Despite their differences, the Crucial M500 960GB and Samsung 840 EVO 1TB have quite a lot in common. Their flash is built on similar fabrication technologies, for example. The EVO's flash is fabbed on a 19-nm process, while the M500's is made with 20-nm technology.
Also, both drives have 128Gb (16GB) NAND dies that double the capacity of the 64Gb (8GB) dies commonly found in other SSDs. These 128Gb dies are key to reaching terabyte territory. They're also a liability for the lower-capacity models. The M500 240GB and 840 EVO 250GB use only 16 dies each, but 32 dies are required to take full advantage of the internal parallelism in their respective controller chips. That's why those models have lower write performance ratings.
With 64 dies apiece, the 960GB and 1TB variants have more than enough flash to saturate their controllers. The M500 uses a Marvell 88SS9187 chip, while the EVO sports a proprietary Samsung MEX design. Both controllers have eight parallel NAND channels.
Crucial deploys the M500's NAND across 16 physical packages, while Samsung squeezes the same capacity into just eight. The 840 EVO's circuit board is smaller as a result, though the cases are the same size. Each one measures 7 mm thick, allowing the drives to slip into slimmer notebook bays.
Speaking of notebooks, the 840 EVO 1TB is also available in mSATA form. Crucial doesn't have a bite-sized version of the M500 960GB, though. The M500's mSATA and M.2 flavors top out at 480GB.
When Samsung introduced the 840 EVO mSATA, it released new firmware for the 2.5" version. This revision enables support for the TCG/Opal and IEEE 1667 encryption standards required by eDrive, Microsoft's hardware-accelerated BitLocker implementation for Windows 8. The Crucial M500 has supported eDrive since its debut, so the EVO is a little late to the party. In fact, its eDrive firmware was originally scheduled for September. Better late than never, though.
Software may be a secondary concern for solid-state drives, but there's a big difference between what comes with the M500 and 840 EVO. The M500 drive is a barebones affair. There's no accompanying Windows utility, and cloning software is only available with an installation kit that's sold separately.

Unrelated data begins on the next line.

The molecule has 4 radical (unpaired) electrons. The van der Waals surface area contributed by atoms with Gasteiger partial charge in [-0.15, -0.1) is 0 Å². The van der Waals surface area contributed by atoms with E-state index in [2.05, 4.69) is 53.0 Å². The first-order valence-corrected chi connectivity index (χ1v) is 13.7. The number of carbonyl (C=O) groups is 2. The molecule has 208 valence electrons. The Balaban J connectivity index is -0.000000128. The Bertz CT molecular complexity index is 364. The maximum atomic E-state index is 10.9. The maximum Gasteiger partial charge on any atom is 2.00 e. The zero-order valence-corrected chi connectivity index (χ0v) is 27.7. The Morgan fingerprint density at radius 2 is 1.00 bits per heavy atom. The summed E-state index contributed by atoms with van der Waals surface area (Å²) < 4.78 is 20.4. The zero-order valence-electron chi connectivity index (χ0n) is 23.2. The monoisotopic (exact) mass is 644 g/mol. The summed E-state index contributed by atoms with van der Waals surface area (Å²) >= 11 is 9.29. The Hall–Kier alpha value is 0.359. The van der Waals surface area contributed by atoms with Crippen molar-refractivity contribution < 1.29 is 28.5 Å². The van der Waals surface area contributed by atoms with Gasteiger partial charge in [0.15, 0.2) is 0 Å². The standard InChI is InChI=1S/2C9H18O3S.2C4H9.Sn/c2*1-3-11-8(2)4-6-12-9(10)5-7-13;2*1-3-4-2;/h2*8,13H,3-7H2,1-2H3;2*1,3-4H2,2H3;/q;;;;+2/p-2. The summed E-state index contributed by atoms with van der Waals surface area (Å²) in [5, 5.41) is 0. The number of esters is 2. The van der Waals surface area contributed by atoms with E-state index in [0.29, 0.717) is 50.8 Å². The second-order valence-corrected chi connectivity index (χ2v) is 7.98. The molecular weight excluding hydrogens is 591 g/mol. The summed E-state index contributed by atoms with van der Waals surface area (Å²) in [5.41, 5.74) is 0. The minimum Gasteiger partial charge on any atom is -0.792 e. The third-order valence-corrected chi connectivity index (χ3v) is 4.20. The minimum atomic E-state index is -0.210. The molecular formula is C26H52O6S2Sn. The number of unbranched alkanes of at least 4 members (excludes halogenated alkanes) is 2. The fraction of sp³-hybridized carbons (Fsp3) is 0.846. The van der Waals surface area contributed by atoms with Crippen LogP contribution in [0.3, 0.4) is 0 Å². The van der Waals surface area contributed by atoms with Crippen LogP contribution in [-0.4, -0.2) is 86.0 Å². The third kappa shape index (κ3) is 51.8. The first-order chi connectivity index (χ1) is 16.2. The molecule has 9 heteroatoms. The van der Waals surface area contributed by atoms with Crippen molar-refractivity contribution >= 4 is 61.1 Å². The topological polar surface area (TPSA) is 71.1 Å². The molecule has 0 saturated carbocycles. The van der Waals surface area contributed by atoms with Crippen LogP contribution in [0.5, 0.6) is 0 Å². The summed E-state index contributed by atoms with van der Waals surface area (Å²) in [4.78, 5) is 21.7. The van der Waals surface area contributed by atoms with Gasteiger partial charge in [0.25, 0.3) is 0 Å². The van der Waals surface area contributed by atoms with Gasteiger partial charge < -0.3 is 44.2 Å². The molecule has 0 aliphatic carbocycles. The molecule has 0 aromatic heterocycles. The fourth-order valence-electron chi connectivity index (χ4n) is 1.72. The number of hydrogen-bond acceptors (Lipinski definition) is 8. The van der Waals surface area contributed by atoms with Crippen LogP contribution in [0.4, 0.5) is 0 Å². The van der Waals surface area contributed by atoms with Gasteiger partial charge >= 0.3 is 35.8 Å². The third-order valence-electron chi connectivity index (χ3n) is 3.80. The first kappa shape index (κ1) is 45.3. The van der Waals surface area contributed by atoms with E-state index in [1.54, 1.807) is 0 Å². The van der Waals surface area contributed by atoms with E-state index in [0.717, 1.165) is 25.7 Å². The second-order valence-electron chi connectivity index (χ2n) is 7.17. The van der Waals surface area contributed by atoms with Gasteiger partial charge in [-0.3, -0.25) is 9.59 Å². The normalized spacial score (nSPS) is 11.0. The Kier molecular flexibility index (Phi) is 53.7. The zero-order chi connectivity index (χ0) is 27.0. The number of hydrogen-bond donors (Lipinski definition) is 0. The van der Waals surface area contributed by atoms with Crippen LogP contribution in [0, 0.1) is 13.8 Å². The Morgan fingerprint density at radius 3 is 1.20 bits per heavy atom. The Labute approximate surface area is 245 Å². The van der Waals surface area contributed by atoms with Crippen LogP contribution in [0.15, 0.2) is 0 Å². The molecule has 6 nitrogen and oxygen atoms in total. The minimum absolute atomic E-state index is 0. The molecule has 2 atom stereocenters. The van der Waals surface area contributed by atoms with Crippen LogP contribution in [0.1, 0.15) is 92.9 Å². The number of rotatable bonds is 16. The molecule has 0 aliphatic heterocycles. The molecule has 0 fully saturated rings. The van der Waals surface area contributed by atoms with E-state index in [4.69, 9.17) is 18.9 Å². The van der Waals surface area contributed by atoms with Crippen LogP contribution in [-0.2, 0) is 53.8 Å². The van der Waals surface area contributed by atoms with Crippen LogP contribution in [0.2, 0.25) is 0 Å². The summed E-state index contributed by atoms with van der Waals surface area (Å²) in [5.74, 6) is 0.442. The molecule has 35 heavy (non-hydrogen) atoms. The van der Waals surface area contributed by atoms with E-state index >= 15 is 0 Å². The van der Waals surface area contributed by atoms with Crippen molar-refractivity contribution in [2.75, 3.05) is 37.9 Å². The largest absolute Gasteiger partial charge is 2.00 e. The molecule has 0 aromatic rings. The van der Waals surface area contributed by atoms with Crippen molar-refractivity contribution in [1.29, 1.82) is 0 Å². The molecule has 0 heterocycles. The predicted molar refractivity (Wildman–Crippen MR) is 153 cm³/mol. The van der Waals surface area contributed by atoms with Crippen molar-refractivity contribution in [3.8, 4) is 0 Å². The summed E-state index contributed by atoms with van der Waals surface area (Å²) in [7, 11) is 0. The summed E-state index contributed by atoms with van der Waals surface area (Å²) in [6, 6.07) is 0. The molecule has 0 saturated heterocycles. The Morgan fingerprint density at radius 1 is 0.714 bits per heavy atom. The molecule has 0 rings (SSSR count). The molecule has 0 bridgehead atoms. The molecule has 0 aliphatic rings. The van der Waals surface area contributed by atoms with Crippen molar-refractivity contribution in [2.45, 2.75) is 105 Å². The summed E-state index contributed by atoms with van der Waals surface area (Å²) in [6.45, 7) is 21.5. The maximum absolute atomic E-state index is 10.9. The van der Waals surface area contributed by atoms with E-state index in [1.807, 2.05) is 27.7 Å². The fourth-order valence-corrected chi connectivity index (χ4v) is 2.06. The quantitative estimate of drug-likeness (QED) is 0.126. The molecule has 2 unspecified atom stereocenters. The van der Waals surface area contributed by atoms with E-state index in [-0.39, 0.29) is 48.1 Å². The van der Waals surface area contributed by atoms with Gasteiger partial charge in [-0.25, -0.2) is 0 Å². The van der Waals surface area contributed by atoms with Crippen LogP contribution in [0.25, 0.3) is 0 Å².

Samsung's Magician utility and data migration software can be downloaded by any 840 EVO owner. The cloning tool is designed specifically for migrating from larger mechanical drives; it allows some data to be transferred to secondary storage rather than the target SSD, which is almost always smaller than the source hard drive. Then there's the Magician utility, which can download and apply firmware updates, optimize system settings, monitor drive health, and read SMART attributes, among other things.
I'm not sure I trust the Magician utility's general health indicator—it's been far too optimistic about the state of the 840 Series drive in our endurance experiment. However, I do like how the main interface displays the total number of bytes written. Users still have to dig into the SMART data to track the number of bad blocks, but at least that's easily done with through the Magician utility.
Third-party software is required to get similar information out of the M500. Even then, it's not that simple. Check out the SMART attributes exposed by Hard Disk Sentinel, the utility we've been using to monitor wear in our endurance experiment:
The reallocated sector count adds up the number of bad blocks. There are no attributes for tracking writes, though. One of those vendor-specific attributes can probably be translated to total bytes written, but I wouldn't trust an unlabeled attribute, and I'm surprised that such important information is obfuscated in the first place.
TR reader Karol tipped me off about the fact that the M500 does tally the number of logical sectors written in its extended SMART device statistics. Those stats aren't accessible with common utilities like HD Sentinel. However, they are available via Smartctl, a command-line tool included in the free Smartmontools package. Getting a bead on total writes shouldn't be this difficult, but at least it's possible.
Crucial should really develop a Windows utility with basic monitoring capabilities. An integrated firmware updater would be nice, too. Samsung's Magician software displays a notification when new firmware is available, and it handles both downloading the update and installing it.
The Magician utility also has a feature called RAPID mode, which uses a slice of system memory as a high-speed drive cache. We took a closer look at RAPID mode in August, and the caching solution did improve performance in some benchmarks. However, it slowed the EVO in other tests, and we're not crazy about writes being cached in volatile DRAM. Unless you're looking to set benchmark records, we recommend keeping RAPID mode disabled. The EVO is fast enough without it.